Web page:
New research into supermassive black holes has left astronomers scratching their heads — and has some excited that the findings may reveal information about the underlying structure of the universe. While studying a group of 64 distant galaxies blasting out radio waves, scientists were surprised to find that about a dozen were spewing jets of gas roughly aligned with one another. At the center of each of these galaxies is a supermassive black hole, with a magnetic field that launches falling debris into outer space. And the fact that all of these galaxies are aligned in the same direction has some interesting implications.
The galaxies in question are spread over roughly a hundred million light-years, so it doesn’t make much sense that they could be connected — unless there is an underlying scaffolding to the universe which influenced how they formed. An upcoming study, to be published in the June Monthly Notices of the Royal Astronomical Society Letters explores this idea, speculating that regions where galaxies tend to congregate, called “galactic filaments,” may actually indicate a greater structure to the universe and influence these supermassive black holes, and the galaxies surrounding them, to spin in the same direction.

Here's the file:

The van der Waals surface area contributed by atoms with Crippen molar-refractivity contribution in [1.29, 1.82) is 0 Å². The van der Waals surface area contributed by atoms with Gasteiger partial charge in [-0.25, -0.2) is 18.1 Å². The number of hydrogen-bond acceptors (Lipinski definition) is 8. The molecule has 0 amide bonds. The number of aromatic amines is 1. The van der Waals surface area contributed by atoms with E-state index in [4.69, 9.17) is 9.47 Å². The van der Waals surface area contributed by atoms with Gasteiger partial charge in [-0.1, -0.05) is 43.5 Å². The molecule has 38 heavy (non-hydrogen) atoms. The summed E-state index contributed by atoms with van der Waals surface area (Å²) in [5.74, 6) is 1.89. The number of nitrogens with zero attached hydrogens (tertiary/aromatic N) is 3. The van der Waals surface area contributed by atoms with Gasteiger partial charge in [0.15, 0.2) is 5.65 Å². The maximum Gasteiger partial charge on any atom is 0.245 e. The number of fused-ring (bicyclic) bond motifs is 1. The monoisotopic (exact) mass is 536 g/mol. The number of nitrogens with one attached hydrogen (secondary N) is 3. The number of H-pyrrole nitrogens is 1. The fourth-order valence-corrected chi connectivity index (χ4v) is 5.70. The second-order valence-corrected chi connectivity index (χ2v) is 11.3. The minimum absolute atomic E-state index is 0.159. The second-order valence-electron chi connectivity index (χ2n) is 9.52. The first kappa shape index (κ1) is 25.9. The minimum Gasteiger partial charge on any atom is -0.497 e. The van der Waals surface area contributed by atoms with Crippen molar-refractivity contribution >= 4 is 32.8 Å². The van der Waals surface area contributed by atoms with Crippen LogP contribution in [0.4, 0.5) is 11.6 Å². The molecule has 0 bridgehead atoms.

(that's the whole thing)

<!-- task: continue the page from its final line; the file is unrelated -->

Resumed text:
This isn’t the first time astronomers have observed this phenomenon. Other researchers have also found similar alignments when searching. However, both studies have relied on a fairly small number of galaxies, so other scientists are urging caution in drawing conclusions from the results too soon.
Given the seemingly infinite number of galaxies in the universe, it’s possible these results are a fluke and hold no statistical significance. It’s also possible that the seeming alignment isn’t really there at all — if the galaxies observed are at varying distances from Earth, we might not be getting an accurate picture of what direction they’re actually facing. Still, it’s an intriguing idea, and one that we hope researchers will continue to study for years to come.
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